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Brooks Pickwick linen bag review

12 Sep 2018
Verdict:

A bag of two halves. Great aesthetics and surprisingly spacious yet expensive and not great in all weather

Cyclist Rating: 
Price: 
£188
For 
• Aesthetically beautiful • Fits more than expected
Against 
• Linen, as a material, struggles with varied weather • Mighty expensive

As you go through life, you realise that there will be many things that you want to enjoy but fundamentally come to have major issues with.

For example, I want to love the fluid tika-taka football of Pep Guardiola's all-conquering Barcelona team from 2008 to 2012 but I struggle to accept the blatant cheating of Sergio Busquets.

I want to enjoy sunbathing on a beach but I'm always left seething at the sand that finds its way into my socks.

I also want to enjoy the pies you get from traditional pie and mash shops but cannot help but think they really just taste of salty rubber.

Buy the Brooks Pickwick linen bag from Evans Cycles

The Brooks Pickwick linen bag has unfortunately joined Pep Guardiola's all-conquering Barcelona team, pies and sandy beaches on this list. I want to love it but realistically I just cannot. 

I want to love this bag because ultimately, I love the way it looks. 

The simple rolltop gives a neat close while the tan canvas straps contrast the blue linen perfectly. You can also plump for a fetching red or tan if you're adventurous, or brown or black if more reserved; a good variety I'd say.

Brooks has also made linen cool again despite the best efforts of Michael Portillo during his whistlestop great railways journeys around North America, using it to give a relaxed, chic appeal that had me immediately thirstay for an Aperol Spritz.

The bag looks compact enough not to resemble a kid's bloated bag on the first day of secondary school but also big enough not to resemble their miniature Nike Just Do It that they finished Year 11 with.

The metal fastener across the chest is also neatly finished and offers a contrast to the well-finished leather panels. 

More than looks, the bag is also much more spacious than it looks at first glance. 

Brooks claims that the bag has a capacity of 12L, which seems modest, but having used to commute for the past few months it's quite clear it can fit much more.

You can comfortably store all you need on your commute. A change of clothes, laptop, wallet, deodorant, spare lights fits easily without the bag looking bloated or becoming awkward to wear.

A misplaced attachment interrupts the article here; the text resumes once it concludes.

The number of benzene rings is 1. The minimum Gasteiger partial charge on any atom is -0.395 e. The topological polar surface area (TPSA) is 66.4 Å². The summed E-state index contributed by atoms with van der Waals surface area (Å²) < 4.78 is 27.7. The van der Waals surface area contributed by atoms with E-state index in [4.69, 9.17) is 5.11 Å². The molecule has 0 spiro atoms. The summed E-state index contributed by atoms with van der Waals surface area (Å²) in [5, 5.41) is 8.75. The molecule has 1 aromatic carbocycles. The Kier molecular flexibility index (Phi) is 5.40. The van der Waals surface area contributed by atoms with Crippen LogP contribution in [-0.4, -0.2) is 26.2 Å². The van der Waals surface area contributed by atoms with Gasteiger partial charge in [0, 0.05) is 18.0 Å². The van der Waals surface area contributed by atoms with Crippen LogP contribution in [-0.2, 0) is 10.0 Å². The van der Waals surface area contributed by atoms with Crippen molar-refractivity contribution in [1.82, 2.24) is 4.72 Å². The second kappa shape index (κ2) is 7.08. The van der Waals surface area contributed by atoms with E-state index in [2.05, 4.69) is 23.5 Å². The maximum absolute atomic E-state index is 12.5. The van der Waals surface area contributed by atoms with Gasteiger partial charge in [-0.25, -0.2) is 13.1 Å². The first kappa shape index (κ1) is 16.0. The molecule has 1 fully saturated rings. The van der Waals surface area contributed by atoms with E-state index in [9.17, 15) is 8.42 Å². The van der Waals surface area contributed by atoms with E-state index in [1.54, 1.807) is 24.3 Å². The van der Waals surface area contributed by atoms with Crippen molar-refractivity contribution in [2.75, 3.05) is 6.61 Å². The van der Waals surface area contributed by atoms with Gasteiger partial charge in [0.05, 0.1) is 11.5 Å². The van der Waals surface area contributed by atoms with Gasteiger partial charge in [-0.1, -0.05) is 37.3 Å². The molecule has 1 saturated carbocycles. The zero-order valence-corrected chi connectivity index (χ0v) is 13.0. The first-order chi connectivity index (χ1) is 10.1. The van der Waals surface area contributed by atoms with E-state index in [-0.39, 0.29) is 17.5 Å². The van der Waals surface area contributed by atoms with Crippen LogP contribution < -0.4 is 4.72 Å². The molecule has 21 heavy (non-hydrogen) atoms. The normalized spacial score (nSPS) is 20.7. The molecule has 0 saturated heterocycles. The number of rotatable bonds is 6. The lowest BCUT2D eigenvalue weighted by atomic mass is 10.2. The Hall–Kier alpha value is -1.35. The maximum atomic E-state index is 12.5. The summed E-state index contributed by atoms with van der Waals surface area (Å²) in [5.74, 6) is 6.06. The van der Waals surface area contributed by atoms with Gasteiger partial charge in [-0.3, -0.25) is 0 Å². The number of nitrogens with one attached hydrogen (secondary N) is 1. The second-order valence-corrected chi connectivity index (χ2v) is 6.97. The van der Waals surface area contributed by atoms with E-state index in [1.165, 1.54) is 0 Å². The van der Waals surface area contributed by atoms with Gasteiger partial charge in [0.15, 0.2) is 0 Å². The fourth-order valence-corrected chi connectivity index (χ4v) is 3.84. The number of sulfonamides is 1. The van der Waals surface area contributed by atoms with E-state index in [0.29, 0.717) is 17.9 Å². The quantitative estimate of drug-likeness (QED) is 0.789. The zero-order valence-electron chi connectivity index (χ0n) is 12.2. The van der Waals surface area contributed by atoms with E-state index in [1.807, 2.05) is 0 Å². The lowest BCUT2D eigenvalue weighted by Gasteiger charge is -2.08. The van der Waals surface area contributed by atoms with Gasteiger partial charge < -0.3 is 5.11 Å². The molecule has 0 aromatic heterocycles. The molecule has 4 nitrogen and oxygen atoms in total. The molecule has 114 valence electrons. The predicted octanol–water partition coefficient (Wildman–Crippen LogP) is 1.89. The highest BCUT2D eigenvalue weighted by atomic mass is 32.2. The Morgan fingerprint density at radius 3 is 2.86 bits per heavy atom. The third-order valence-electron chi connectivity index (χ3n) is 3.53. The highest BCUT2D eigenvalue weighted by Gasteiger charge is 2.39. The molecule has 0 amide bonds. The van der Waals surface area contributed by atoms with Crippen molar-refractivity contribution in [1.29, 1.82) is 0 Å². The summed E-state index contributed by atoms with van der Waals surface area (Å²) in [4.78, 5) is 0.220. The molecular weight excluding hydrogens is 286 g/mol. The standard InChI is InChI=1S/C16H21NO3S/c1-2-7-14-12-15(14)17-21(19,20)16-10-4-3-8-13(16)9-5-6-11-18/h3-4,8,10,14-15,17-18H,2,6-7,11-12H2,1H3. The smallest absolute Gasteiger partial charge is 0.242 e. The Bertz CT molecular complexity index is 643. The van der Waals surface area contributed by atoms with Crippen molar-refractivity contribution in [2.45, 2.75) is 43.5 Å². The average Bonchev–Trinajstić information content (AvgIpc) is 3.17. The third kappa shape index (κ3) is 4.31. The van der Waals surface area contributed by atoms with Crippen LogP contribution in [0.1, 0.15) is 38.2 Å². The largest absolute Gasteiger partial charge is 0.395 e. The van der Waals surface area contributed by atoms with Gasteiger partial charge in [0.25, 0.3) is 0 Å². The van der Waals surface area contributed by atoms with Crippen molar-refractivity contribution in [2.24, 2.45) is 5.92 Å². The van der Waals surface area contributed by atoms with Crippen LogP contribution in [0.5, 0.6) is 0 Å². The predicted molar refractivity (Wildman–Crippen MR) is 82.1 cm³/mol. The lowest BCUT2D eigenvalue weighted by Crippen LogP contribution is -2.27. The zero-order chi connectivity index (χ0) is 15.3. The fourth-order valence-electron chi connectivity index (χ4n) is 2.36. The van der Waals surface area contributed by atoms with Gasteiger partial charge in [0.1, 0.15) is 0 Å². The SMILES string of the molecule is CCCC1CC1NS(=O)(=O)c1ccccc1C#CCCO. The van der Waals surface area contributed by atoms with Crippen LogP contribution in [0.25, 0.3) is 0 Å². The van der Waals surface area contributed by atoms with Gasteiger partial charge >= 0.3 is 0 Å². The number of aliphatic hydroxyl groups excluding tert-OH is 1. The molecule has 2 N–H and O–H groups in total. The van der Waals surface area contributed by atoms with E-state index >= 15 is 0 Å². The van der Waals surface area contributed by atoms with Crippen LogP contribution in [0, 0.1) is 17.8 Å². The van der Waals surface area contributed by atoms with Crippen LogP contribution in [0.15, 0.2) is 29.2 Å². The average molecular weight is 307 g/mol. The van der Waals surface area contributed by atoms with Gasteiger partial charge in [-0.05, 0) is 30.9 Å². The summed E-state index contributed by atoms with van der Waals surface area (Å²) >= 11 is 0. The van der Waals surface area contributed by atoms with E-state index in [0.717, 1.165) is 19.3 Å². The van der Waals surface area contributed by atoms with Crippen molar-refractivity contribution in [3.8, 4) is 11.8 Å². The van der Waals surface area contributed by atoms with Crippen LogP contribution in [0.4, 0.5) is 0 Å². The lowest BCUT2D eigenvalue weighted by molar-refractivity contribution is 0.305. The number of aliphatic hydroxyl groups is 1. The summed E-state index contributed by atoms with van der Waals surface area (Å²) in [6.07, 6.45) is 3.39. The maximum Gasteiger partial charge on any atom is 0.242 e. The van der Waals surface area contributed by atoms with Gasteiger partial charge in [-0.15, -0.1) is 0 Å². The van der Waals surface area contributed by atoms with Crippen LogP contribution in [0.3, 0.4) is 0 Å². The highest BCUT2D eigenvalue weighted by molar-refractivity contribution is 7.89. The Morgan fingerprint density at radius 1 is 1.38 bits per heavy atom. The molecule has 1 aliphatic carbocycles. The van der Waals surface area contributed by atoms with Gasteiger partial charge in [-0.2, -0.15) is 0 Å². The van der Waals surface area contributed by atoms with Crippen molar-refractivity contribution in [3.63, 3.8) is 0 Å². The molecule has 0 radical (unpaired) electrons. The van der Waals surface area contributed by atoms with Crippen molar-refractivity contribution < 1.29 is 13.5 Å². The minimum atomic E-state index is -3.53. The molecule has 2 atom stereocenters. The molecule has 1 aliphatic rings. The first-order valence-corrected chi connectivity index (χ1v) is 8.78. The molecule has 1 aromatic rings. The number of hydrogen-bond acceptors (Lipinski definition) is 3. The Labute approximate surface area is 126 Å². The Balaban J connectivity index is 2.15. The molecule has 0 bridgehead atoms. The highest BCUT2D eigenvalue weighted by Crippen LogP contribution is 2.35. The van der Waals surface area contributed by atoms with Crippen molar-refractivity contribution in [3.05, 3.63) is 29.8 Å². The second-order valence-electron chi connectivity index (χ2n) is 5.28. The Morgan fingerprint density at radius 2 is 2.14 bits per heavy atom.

The bag has a separate padded 13-inch sleeve for a laptop that proved handy for carrying around my laptop and the latest issue of Cyclist magazine.

It also has three smaller compartments, one of which of zipped, which also helps you keep tabs on your smaller items rather than them being loose in the bag.

I also like the small additional pocket in the bottom of the bag that's perfectly sized to store a spare inner tube, some tyre levers and even a small hand pump.

Brooks has also been smart in the adding metal fasteners at the top of the bag which helps with the closure. It pulls in the excess material, meaning that when done up, there is less chance of water getting in and things falling out.

While the straps don't look comfortable, they actually are. They are wide which helps distribute the weight of the bag evenly and the soft canvas is not intrusive on the skin.

With all this, you may be thinking, well what's the problem? Fundamentally, it comes down to two substantial issues, price and durability.

At £188, the Brooks Pickwick bag costs about the same as a week-long all-inclusive holiday in Gran Canaria, give or take a few quid.

This will probably come as no surprise if you're aware of the price of Brooks' saddles and other bags. When compared to the world of high fashion, it could even be considered reasonable. 

Yet, realistically, commuting cyclists do not want to be spending large sums of money on something that's going to get beaten up and bashed around.

There will be some, of course, the wealthy for which this isn't a large amount of money, but for most, it will.

What also makes the price tag harder to swallow is that this bag will not survive a 12-month year.

It's made of linen and, after years of working in a suit shop, I can categorically guarantee you that linen does not do well in any weather conditions other than wall-to-wall sunshine.

Buy the Brooks Pickwick linen bag from Evans Cycles

Brooks promises that the Pickwick linen is water-resistant thanks to a PU coating which can handle a light spattering of drizzle but is no match for a proper English shower, as I came to realise recently having arrived home from my commute with a bag filled with soggy clothes.

I have no doubt that this bag will do all you need it to during a long, hot summer in somewhere beautiful such as the Amalfi Coast or the Costa Brava but it probably will not for 12 long months in dreary Dartford, Darlington or Derby.